Research done in 2006 by leadership development firm BlessingWhite found that 73% of managers had some form of coaching training. However, only 23% – or, just one in four people – felt that the coaching had a significant impact on their performance or job satisfaction. Put in the words of Box of Crayons founder Michael Bungay Stanier, “you’re probably not getting very effective coaching; and you’re probably not delivering very effective coaching.”
Get ready to change both with “The Coaching Habit,” a witty and conversational guide to mastering the art of coaching through seven essential questions – and quite a few tips and tricks!
The three main reasons why coaching doesn’t work
You don’t need a survey or a wide-ranging meta-study to tell you that coaching doesn’t work – you’ve probably experienced this yourself. In many cases, it can even be counterproductive. Rather than taking anything out of coaching sessions, many people leave them feeling more confused and less motivated than before. According to Bungay Stanier, there are three reasons why traditional coaching tends to fail so frequently:
- Too much theory, too little practice. Traditional coaching lessons are “overly theoretical, too complicated, a little boring and divorced from the reality of your busy work life.”
- Too much “pure coaching,” too little “applied coaching.” It’s easy to learn by heart how you need to behave in certain situations; what’s difficult is adopting the behavior itself. There is no point in cataloguing new insights if you don’t know how to translate them into action, is there?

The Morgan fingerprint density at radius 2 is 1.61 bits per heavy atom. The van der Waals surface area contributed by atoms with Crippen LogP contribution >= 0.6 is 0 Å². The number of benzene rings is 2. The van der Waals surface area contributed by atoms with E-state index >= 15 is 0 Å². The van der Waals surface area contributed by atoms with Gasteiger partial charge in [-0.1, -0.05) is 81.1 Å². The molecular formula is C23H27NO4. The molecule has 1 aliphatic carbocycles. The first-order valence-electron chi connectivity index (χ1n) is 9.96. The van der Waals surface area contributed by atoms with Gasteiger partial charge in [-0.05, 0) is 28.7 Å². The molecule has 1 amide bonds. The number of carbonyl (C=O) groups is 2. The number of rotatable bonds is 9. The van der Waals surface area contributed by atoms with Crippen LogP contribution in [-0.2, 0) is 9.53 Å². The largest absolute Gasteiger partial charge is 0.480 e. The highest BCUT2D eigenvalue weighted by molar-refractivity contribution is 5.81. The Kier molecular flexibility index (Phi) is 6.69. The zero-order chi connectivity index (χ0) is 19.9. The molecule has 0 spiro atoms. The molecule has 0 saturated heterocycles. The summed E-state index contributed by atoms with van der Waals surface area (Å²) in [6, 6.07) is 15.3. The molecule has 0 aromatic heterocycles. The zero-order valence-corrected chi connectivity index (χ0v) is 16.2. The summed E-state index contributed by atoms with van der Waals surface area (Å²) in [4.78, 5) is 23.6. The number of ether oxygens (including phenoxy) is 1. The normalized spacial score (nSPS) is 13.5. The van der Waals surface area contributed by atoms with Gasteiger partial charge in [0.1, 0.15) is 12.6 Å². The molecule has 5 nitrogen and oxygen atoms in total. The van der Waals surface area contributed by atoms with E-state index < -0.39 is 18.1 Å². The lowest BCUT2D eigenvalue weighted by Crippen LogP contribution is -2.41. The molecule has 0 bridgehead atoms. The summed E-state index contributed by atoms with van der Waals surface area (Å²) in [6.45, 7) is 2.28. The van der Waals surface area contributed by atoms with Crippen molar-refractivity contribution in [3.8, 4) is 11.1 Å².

- Too much advice, too little real help. Contrary to popular wisdom, most people don’t want to be handed ready-made answers, but to be asked the right questions and find the solutions themselves. It’s the bad coaches who give advice and have all the answers; the good coaches are interested in asking the right questions.
The three vicious circles that plague the workplace
Nobody would argue with the idea that “the essence of coaching lies in helping others and unlocking their potential.” However, what most coaching guides forget to mention is that by helping others properly, coaches actually help themselves even more by breaking out of the three vicious circles that plague most modern workplaces.
- Creating overdependence. If you train your people to refer all their decisions to you, you’ve created an overdependent team. Being the guy with all the answers makes your employees feel disempowered and less motivated. And the less motivated they are to find answers themselves, the more they ask you for advice. In the words of Bungay Stanier: “The more you help your people, the more they seem to need your help. The more they need your help, the more time you spend helping them.”
- Getting overwhelmed. Coaching is all about making your people more autonomous and more self-sufficient so that you can more easily delegate assignments to them. In the opposite scenario, by helping your employees, you’re actually adding more and more tasks and duties to yourself. As priorities proliferate, you start losing focus; the more you lose focus, the more overwhelmed you feel.